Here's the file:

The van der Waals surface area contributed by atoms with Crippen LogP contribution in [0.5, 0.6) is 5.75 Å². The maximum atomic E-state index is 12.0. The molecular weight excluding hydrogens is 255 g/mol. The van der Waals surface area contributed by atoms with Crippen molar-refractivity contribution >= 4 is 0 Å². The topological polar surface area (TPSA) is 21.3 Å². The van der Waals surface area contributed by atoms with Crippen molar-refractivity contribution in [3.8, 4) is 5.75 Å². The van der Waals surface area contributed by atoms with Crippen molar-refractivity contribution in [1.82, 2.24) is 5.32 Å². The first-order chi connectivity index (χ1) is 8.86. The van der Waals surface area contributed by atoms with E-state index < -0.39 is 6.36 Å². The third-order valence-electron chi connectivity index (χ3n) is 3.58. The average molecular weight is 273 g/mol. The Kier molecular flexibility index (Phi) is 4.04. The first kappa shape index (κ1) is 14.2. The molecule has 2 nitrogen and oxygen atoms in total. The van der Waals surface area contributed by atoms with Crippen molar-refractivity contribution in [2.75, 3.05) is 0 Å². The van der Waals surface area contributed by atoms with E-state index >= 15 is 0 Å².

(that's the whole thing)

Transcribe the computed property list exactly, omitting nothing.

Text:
The van der Waals surface area contributed by atoms with Crippen LogP contribution in [0.5, 0.6) is 5.75 Å². The maximum atomic E-state index is 12.0. The molecular weight excluding hydrogens is 255 g/mol. The van der Waals surface area contributed by atoms with Crippen molar-refractivity contribution >= 4 is 0 Å². The topological polar surface area (TPSA) is 21.3 Å². The van der Waals surface area contributed by atoms with Crippen molar-refractivity contribution in [3.8, 4) is 5.75 Å². The van der Waals surface area contributed by atoms with Crippen molar-refractivity contribution in [1.82, 2.24) is 5.32 Å². The first-order chi connectivity index (χ1) is 8.86. The van der Waals surface area contributed by atoms with E-state index < -0.39 is 6.36 Å². The third-order valence-electron chi connectivity index (χ3n) is 3.58. The average molecular weight is 273 g/mol. The Kier molecular flexibility index (Phi) is 4.04. The first kappa shape index (κ1) is 14.2. The molecule has 2 nitrogen and oxygen atoms in total. The van der Waals surface area contributed by atoms with Crippen molar-refractivity contribution in [2.75, 3.05) is 0 Å². The van der Waals surface area contributed by atoms with E-state index >= 15 is 0 Å².